Christopher Wood, Lionel Lambourne, and others have discussed the many currents that flowed into late-nineteenth-century British Aestheticism. although this movement in painting is generally associated with Sir Edward Burne-Jones and his followers, the late Pre-Raphaelite followers, such as Strudwick and J. W. Waterhouse, Wood points out the existence of a strong Classical component, and many painters, including Burne-Jones himself, Laurence Alma Tadema and Waterhouse, painted both medieval and classical subjects. Examining the end of the nineteenth century and beginning of the twentieth, Simon Toll points to another group that fits comfortably under the umbella term Aestheticism:
Waterhouse, Dicksee, Watson, Draper, Hacker and Nowell have been described as 'Late Romantics', 'Olympians', or 'Late Pre-Raphaelites', but their sophisticated academic style based upon French Salon art is not satisfactorily categorised by these broad terms. It has not be en recognised that, like the Marble School or the Aesthetics, this circle of younger painters' work is correlated enough to be described as a sub-movement of academic idealism. Most of the exponents were trained at the Royal Academy and in Paris and were drawn to mythological and poetic narratives with a strong sensual or dramatic charge. Almost every member of the group lived in or around St John's Wood and was a member of the Art Workers' Guild, the St John's Wood Art Club and the Royal Academy. A suitable term would be the St John's Wood Clique, had this label not already been assigned to a preceding circle. The Greeks had a word to describe Draper and his friends, nympholeptos, meaning one who becomes delirious on being captured by nymphs.' Few members of the circle could resist the nymphs' seductive charm and, as Truth stated, 1897 was . . .an exceptional year for sea sprites, and naiads, and water nymphs of divers kinds. There were so many mermaids and sirens at Burlington House that a critic predicted that the room in which they hung was . . . likely to be known as the Mermaid's Cavern. [84-85]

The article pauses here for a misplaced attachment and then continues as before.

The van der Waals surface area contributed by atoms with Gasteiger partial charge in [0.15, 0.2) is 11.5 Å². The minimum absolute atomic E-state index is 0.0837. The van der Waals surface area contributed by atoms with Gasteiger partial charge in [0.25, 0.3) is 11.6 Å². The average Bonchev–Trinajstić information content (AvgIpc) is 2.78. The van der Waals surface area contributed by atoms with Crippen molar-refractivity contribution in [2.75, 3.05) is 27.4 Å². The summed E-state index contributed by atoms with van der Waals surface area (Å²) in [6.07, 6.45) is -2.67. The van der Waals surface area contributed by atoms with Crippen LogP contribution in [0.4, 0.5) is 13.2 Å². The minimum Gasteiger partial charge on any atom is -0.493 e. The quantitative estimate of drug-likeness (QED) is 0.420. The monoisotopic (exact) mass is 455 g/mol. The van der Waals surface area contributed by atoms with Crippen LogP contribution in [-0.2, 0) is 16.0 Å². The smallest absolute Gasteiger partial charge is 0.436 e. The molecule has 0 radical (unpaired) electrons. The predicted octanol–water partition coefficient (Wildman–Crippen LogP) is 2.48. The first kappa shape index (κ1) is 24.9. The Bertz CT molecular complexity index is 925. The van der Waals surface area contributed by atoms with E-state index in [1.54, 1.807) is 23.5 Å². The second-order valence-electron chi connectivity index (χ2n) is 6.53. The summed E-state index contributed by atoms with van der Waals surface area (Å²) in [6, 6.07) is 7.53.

Toll, Simon. Herbert Draper, 1863-1920: A Life Study. Woodbridge: Antique Collectors Club, 2003.
Wood, Christopher. Olympian Dreamers: Victorian Classical Painters, 1860-1914. London: Constable, 1983.
Last modified 19 November 2006